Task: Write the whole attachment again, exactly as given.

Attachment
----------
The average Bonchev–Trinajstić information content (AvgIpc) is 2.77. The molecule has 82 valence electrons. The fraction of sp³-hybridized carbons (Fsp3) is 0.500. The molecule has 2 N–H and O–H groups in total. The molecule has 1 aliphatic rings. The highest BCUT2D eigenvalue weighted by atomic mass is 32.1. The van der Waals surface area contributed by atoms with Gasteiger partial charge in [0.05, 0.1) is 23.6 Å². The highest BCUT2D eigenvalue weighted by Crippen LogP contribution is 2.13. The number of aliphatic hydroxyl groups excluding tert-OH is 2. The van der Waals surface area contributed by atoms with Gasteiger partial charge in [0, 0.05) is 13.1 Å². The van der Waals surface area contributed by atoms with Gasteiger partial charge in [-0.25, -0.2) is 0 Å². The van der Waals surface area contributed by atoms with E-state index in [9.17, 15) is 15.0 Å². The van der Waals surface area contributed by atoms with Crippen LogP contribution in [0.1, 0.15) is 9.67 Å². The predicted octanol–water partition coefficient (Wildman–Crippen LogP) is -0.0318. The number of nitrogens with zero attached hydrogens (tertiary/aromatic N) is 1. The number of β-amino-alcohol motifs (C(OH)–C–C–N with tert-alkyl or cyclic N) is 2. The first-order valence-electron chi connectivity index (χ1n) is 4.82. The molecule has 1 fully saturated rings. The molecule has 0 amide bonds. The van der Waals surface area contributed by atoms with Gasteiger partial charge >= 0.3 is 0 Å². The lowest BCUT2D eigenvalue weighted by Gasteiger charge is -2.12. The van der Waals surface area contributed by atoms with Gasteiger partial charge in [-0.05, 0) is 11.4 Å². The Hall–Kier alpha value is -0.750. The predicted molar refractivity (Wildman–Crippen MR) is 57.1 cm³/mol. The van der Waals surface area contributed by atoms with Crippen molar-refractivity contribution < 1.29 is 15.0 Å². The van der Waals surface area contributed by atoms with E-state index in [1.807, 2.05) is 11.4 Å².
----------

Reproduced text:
The average Bonchev–Trinajstić information content (AvgIpc) is 2.77. The molecule has 82 valence electrons. The fraction of sp³-hybridized carbons (Fsp3) is 0.500. The molecule has 2 N–H and O–H groups in total. The molecule has 1 aliphatic rings. The highest BCUT2D eigenvalue weighted by atomic mass is 32.1. The van der Waals surface area contributed by atoms with Gasteiger partial charge in [0.05, 0.1) is 23.6 Å². The highest BCUT2D eigenvalue weighted by Crippen LogP contribution is 2.13. The number of aliphatic hydroxyl groups excluding tert-OH is 2. The van der Waals surface area contributed by atoms with Gasteiger partial charge in [0, 0.05) is 13.1 Å². The van der Waals surface area contributed by atoms with Gasteiger partial charge in [-0.25, -0.2) is 0 Å². The van der Waals surface area contributed by atoms with E-state index in [9.17, 15) is 15.0 Å². The van der Waals surface area contributed by atoms with Crippen LogP contribution in [0.1, 0.15) is 9.67 Å². The predicted octanol–water partition coefficient (Wildman–Crippen LogP) is -0.0318. The number of nitrogens with zero attached hydrogens (tertiary/aromatic N) is 1. The number of β-amino-alcohol motifs (C(OH)–C–C–N with tert-alkyl or cyclic N) is 2. The first-order valence-electron chi connectivity index (χ1n) is 4.82. The molecule has 1 fully saturated rings. The molecule has 0 amide bonds. The van der Waals surface area contributed by atoms with Gasteiger partial charge >= 0.3 is 0 Å². The lowest BCUT2D eigenvalue weighted by Gasteiger charge is -2.12. The van der Waals surface area contributed by atoms with Gasteiger partial charge in [-0.05, 0) is 11.4 Å². The Hall–Kier alpha value is -0.750. The predicted molar refractivity (Wildman–Crippen MR) is 57.1 cm³/mol. The van der Waals surface area contributed by atoms with Crippen molar-refractivity contribution < 1.29 is 15.0 Å². The van der Waals surface area contributed by atoms with E-state index in [1.807, 2.05) is 11.4 Å².